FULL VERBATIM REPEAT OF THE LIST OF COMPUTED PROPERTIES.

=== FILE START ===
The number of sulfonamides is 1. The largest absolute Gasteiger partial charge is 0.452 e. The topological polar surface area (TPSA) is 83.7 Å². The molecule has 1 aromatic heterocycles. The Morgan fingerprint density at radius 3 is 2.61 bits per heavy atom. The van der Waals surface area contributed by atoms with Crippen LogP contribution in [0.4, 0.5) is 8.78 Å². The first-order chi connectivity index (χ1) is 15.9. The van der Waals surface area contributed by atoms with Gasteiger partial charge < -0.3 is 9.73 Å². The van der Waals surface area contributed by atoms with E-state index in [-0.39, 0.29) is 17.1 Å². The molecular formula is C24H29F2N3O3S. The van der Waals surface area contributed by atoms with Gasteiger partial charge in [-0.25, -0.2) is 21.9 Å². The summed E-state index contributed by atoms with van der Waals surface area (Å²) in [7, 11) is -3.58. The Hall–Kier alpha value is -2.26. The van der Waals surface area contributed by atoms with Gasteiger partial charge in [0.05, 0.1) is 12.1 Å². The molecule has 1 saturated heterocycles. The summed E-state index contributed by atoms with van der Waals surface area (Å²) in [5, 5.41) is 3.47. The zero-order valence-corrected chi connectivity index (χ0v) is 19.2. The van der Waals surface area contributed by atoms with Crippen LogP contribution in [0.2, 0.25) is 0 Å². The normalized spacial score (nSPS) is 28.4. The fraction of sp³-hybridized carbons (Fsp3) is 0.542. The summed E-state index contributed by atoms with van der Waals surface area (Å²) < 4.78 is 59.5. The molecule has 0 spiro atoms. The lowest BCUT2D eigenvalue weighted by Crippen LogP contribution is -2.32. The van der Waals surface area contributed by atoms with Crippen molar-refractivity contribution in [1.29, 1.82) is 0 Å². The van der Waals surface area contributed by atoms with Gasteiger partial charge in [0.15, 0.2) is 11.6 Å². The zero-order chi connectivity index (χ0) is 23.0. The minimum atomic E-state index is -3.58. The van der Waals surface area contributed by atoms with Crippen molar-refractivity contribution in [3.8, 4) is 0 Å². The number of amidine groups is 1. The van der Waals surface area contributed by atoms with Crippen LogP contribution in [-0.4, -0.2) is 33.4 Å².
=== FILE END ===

The number of sulfonamides is 1. The largest absolute Gasteiger partial charge is 0.452 e. The topological polar surface area (TPSA) is 83.7 Å². The molecule has 1 aromatic heterocycles. The Morgan fingerprint density at radius 3 is 2.61 bits per heavy atom. The van der Waals surface area contributed by atoms with Crippen LogP contribution in [0.4, 0.5) is 8.78 Å². The first-order chi connectivity index (χ1) is 15.9. The van der Waals surface area contributed by atoms with Gasteiger partial charge < -0.3 is 9.73 Å². The van der Waals surface area contributed by atoms with E-state index in [-0.39, 0.29) is 17.1 Å². The molecular formula is C24H29F2N3O3S. The van der Waals surface area contributed by atoms with Gasteiger partial charge in [-0.25, -0.2) is 21.9 Å². The summed E-state index contributed by atoms with van der Waals surface area (Å²) in [7, 11) is -3.58. The Hall–Kier alpha value is -2.26. The van der Waals surface area contributed by atoms with Gasteiger partial charge in [0.05, 0.1) is 12.1 Å². The molecule has 1 saturated heterocycles. The summed E-state index contributed by atoms with van der Waals surface area (Å²) in [5, 5.41) is 3.47. The zero-order valence-corrected chi connectivity index (χ0v) is 19.2. The van der Waals surface area contributed by atoms with Crippen LogP contribution in [0.2, 0.25) is 0 Å². The normalized spacial score (nSPS) is 28.4. The fraction of sp³-hybridized carbons (Fsp3) is 0.542. The summed E-state index contributed by atoms with van der Waals surface area (Å²) < 4.78 is 59.5. The molecule has 0 spiro atoms. The lowest BCUT2D eigenvalue weighted by Crippen LogP contribution is -2.32. The van der Waals surface area contributed by atoms with Crippen molar-refractivity contribution in [1.29, 1.82) is 0 Å². The van der Waals surface area contributed by atoms with Gasteiger partial charge in [0.15, 0.2) is 11.6 Å². The zero-order chi connectivity index (χ0) is 23.0. The minimum atomic E-state index is -3.58. The van der Waals surface area contributed by atoms with Crippen molar-refractivity contribution in [3.8, 4) is 0 Å². The number of amidine groups is 1. The van der Waals surface area contributed by atoms with Crippen LogP contribution in [-0.4, -0.2) is 33.4 Å².